For example, Return Path offers multiple free mailbox tools to consumers and “collects detailed consumer receipt data from a diverse array of sources” to show “item-level receipt data can show you what consumers are actually doing,” reportedly collecting data on payments, banks, retailers, e-commerce, etc.:
Source: Return Path Consumer Insights
On the Return Path website, just above this image, and at the time of this blog, it read “Return Path offers consumer data like you’ve never seen before.” If the above graphic is an accurate representation of the data Return Path is collecting and selling, their “Consumer Insight” collection goes well beyond Lyft receipts. Insurance quotes, online statements, purchase history, Netflix viewing habits, switching phone providers… Is this the type of information consumers envisioned sharing when they signed up for a free mailbox tool?
Ironically, it seems that the very mailbox tools claiming to improve user productivity and help you avoid spam may actually have its data bought and analyzed to inform more, better spam (or mo’ better spam) based on the information harvested from user’s email accounts.
Remember, if you’re using a free mailbox tool, you (and your data) are the product.
Third-party mailbox tools can pose a major security risk
The Y Combinator post also alleged previous issues with security at Unroll.me:
“I worked for a company that nearly acquired Unroll.me. At the time, which was over three years ago, they had kept a copy of every single email of yours that you sent or received while a part of their service. Those emails were kept in a series of poorly secured S3 buckets.”
Poorly secured S3 buckets? Keeping a copy of every single email? Regardless of if it’s sent or received? If this is true, it could mean that Unroll.me’s S3 storage is chock full of purchase receipts, password resets, and who knows what kind of personal messages. Even sent messages totally unrelated to the use of the tool can be stored.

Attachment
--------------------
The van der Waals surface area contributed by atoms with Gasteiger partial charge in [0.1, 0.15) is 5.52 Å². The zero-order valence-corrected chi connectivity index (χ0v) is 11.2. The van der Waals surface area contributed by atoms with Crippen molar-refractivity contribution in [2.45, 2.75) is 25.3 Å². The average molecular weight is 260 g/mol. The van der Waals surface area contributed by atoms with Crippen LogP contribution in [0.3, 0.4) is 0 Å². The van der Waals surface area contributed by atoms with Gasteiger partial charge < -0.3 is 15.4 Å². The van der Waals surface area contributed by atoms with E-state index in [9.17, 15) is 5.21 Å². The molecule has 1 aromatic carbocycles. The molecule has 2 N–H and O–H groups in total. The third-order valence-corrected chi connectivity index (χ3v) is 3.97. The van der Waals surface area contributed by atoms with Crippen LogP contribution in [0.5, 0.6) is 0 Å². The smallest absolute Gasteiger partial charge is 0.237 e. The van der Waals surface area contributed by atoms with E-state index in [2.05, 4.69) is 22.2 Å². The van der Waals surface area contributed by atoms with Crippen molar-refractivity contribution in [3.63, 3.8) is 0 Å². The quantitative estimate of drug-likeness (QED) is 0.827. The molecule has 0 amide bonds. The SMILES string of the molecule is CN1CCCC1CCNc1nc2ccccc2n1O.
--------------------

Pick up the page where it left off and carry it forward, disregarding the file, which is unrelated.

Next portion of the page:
And what about login credentials? Although some providers (Gmail, Yahoo, Outlook) provide OAuth authentication, AOL and Apple (icloud.com) do not, and these mailbox applications ask for your login credentials, including your password, to use the service. While all companies claim they follow standard best practices for security, data breaches have become a common occurrence at many software companies.
Multiple sources pointed out some of these tools request full read and write access to your account. This means that the application, or anyone who potentially breaches it, might have free reign to manage your inbox as they see fit.
How to stop mailbox tools from collecting your email data
If you’re a user of Unroll.me, Boxbe, Organizer, or other mailbox tools and you want to revoke their ability to collect, store, and sell your data, here are instructions on how to shut off their access:
- Gmail: Visit security page and go to “Connected apps & sites” under “Sign-in & security” on the left menu. Click the service you would like to remove and it will show the blue “Remove” button. Answer “Yes” when asked, “Are you sure you want to remove access?”
- Outlook: Using add-ins in Outlook.com or Outlook on the web
- Yahoo!: Remove permission to a third-party app
For users who shared their email login credentials with a mailbox tool, you should immediately change the password for your email account.
You may also like...
It’s hard to believe we are nearing the end of yet another exciting year in email, and 2019 proved to be one of the most momentous and active years to date. Over the past year, the number of new technologies, mergers and acquisitions, mailbox provider (MBP) announcements, news, and highlights is evidence of the versatility […]
I recently gave a presentation on global privacy regulations to a post-graduate marketing class and one of the things I noticed while preparing was that even within a single country, privacy is complicated. On a global scale, it is really complicated. For example, Canada has one federal private sector privacy law, three similar provincial laws, […]
*Update: This article was featured on email influencer Jordie van Rijn’s emailmonday blog! To see it in action, plus a great round-up of other articles and thought leadership looking forward to the future of email, click here.* The Black Friday emails are deleted, marketers’ email lists are checked twice, we pretty much know which senders […]